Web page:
More on Plagiarism

Posted: February 5, 2007 in Plagiarism

The topic of sermonic plagiarism keeps coming up – a product of the internet and podcasting age, no doubt. Here’s yet another article on the subject. I guess when The Wall Street Journal gets involved, it’s news!

Most public speakers and preachers “borrow” material at some point. We’ve all done it – even if only when we were new to speaking and more influenced by the thoughts of others more than our own interpretations. For some of us, something that we’ve read or heard is meaningful to us and seeps into our mind and heart becoming expressed in a sermon or talk – this is mostly good. For others, preaching unattributed material is a way of life and work.

It is surprising to me that there is not more uniformity regarding the ethics of sermon plagiarism. I find myself agreeing with Thom Long that, “Every minister owes his congregation a fresh act of interpretation,”and “To play easy with the truth, to be deceptive about where the ideas come from, is a lie.”

  1. John Mark says:

    Excellent article. I think the key is trust and expertise. If someone presents themselves as an “expert” on a subject by delivering words they haven’t put together AS IF they had put them together, then trust is threatened and a false sense of “expert” is created. It seems that people understand a sermon to be the mostly original work of the pastor unless told otherwise.

    But I do sympathize with those who don’t have 20+ hours per week to come up with original material. Maybe if one is bi-vo or really busy it’s okay to deliver these canned sermons as long as one consistently posts somewhere clearly what is going on. Say share at the beginning of the message that portions of the sermon come from a certain place or maybe put a note in the church bulletin.

  2. j brooks says:

    so did you hear that dubya dropped the “articulate” epithet on Obama as well? What’s more insulting to be called “articulate,” or to be called articulate by a man who can neither spell it or hear it if bit him in the ear. (I realize that’s a mixed metaphor but I’m rolling.) I can truly say that GW will never be mistaken for being articulate.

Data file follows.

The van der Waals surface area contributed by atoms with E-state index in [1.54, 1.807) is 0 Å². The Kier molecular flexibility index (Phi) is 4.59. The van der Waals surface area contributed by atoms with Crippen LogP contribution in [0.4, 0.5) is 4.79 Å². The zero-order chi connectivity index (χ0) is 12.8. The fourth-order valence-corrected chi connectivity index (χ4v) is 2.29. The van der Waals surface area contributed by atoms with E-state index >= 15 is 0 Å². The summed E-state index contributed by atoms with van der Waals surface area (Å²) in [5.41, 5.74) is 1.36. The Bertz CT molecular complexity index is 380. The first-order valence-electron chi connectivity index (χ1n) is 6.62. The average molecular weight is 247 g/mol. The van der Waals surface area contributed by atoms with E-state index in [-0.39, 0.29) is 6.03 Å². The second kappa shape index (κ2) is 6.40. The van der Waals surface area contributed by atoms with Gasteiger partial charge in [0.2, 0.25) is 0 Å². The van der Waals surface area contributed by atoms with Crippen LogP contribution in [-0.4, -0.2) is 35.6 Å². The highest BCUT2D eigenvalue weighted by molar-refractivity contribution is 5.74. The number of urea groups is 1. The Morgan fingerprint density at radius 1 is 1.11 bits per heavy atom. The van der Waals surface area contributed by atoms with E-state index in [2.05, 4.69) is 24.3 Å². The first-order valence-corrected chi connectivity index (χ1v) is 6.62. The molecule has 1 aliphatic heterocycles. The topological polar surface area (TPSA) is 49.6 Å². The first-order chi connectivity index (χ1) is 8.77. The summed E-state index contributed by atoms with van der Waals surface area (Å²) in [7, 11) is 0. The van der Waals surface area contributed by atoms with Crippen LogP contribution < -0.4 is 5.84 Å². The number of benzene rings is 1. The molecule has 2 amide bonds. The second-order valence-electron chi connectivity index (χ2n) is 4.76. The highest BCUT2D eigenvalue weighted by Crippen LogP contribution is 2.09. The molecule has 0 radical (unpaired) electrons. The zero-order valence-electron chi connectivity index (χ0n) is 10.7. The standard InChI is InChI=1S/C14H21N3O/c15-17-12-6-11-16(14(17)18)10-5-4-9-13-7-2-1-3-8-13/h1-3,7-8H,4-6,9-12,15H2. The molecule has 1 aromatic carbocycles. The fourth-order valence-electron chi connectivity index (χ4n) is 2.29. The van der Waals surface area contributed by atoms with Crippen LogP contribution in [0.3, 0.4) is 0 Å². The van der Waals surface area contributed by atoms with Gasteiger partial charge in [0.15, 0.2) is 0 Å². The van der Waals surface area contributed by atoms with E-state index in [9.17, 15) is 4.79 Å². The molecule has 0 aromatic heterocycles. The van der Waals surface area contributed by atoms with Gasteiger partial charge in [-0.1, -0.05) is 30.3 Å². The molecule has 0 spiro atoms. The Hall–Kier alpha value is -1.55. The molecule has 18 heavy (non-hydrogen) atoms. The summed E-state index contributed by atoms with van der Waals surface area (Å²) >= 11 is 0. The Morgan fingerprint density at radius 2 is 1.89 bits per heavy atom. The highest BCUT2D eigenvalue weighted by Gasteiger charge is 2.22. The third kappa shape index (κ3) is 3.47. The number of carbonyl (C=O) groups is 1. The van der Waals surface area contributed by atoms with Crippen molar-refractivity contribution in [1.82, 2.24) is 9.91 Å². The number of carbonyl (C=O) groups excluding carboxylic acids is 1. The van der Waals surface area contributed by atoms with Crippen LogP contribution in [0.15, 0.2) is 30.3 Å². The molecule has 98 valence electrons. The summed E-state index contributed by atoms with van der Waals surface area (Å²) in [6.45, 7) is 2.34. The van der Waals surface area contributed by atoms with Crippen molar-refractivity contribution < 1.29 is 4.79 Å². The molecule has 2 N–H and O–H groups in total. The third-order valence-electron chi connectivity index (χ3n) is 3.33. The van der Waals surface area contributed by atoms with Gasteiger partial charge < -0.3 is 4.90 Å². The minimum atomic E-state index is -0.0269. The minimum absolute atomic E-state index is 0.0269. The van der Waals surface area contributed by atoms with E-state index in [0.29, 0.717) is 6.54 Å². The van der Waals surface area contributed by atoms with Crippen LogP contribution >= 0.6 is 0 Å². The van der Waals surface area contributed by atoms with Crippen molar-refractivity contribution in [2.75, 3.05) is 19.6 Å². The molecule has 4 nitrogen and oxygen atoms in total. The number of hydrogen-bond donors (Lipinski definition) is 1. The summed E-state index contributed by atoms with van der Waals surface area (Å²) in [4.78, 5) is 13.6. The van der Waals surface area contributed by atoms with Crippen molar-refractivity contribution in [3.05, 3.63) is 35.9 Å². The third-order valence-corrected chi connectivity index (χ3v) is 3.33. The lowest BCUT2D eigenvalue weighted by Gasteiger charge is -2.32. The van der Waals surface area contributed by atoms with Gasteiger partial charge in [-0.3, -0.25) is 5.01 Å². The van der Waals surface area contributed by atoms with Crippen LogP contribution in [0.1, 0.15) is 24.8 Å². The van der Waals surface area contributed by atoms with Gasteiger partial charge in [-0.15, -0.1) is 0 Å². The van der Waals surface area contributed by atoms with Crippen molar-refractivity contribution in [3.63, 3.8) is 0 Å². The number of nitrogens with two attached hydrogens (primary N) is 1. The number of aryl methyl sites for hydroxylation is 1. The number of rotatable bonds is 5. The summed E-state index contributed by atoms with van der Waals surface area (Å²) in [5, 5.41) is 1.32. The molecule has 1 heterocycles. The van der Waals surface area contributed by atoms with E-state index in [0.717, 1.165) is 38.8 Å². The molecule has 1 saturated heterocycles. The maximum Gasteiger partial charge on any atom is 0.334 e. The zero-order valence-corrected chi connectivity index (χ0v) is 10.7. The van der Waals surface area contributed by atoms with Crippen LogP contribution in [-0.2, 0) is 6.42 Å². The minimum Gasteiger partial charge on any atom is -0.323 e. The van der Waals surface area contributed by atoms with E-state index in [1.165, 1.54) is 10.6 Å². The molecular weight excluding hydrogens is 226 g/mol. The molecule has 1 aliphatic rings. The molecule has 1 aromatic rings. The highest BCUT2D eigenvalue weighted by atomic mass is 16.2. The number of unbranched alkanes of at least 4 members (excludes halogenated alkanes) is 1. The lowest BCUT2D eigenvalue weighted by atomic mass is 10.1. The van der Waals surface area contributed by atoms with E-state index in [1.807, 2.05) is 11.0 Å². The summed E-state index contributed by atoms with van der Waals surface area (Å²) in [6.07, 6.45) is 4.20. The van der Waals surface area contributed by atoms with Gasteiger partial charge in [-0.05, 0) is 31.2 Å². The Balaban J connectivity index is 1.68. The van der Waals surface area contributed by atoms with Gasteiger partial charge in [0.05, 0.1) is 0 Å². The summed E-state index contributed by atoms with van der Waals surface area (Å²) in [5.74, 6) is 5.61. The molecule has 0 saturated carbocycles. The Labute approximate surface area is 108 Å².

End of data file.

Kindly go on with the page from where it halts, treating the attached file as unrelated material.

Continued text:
Can we please elect a leader in ’08 that can string together a cogent, coherent, and eloquent sentence? I never thought I’d long for the days of Bubba.

    I have no blog so I must borrow yours.


  3. jch says:

    My brother-in-law is doing his doctorate work under Long at Emory. He (my brother-in-law) has actually proposed (to no one in particular, it’s just a thought at this moment) that a series of theologically sound sermons be made available for ministers to use in the pulpit. Why? His take is that ministers of typical churches wear several – and often, too many – hats and therefore, don’t have the appropriate time to give to sermon preparation. It’s a rare church where the preaching minister only preaches. So, says my brother-in-law, let’s comb through sermons of old that are theologically sound, ask the authors of those sermons if they can be reproduced and then make them available for ministers. Interesting idea. What’s your take?

  4. Sean says:


    I don’t have a problem with people using other people’s sermons in some cases. We all have weeks where a funeral or any number of other things – personal and professional – interrupt the flow of writing a sermon. And heck, sometimes the well is just dry and the words won’t come. The problem is the on-going use of unattributed material. I find that most churchgoers have no trouble with a pastor saying, “I heard this …” or “I was reading…” To me, it’s all about giving credit. I don’t think a sermon has to be overly annotated, but, at the end of the day, churches are supporting ministers to do the hard work of prayer, study and reflection. To get paid to regurgitate a book or other people’s sermons is less – I think – than ethical. Can you believe I’ve heard preachers preach through whole books before, passing it on to the congregation as original thought? That’s what I find distasteful.

    I recognize that a lot of great theological reflection has gone on in the past, and there are no truly original thoughts.

    At the same time, more churches – as mine does – should realize the weight of the hefty task of preaching and take more off the preacher’s plate. While the preacher should be dedicated to being original – listening to the text, the congregation and the work of the Spirit the preacher’s life.

    So, all that to say, I don’t disagree with your brother-in-law. By the way, both he and your sister would be greatly encouraged by some recent developments at our congregation.

  5. Anonymous says:


    Put the plagiarism discussion aside for now — post some pictures of your new addition. Your fans demand it!


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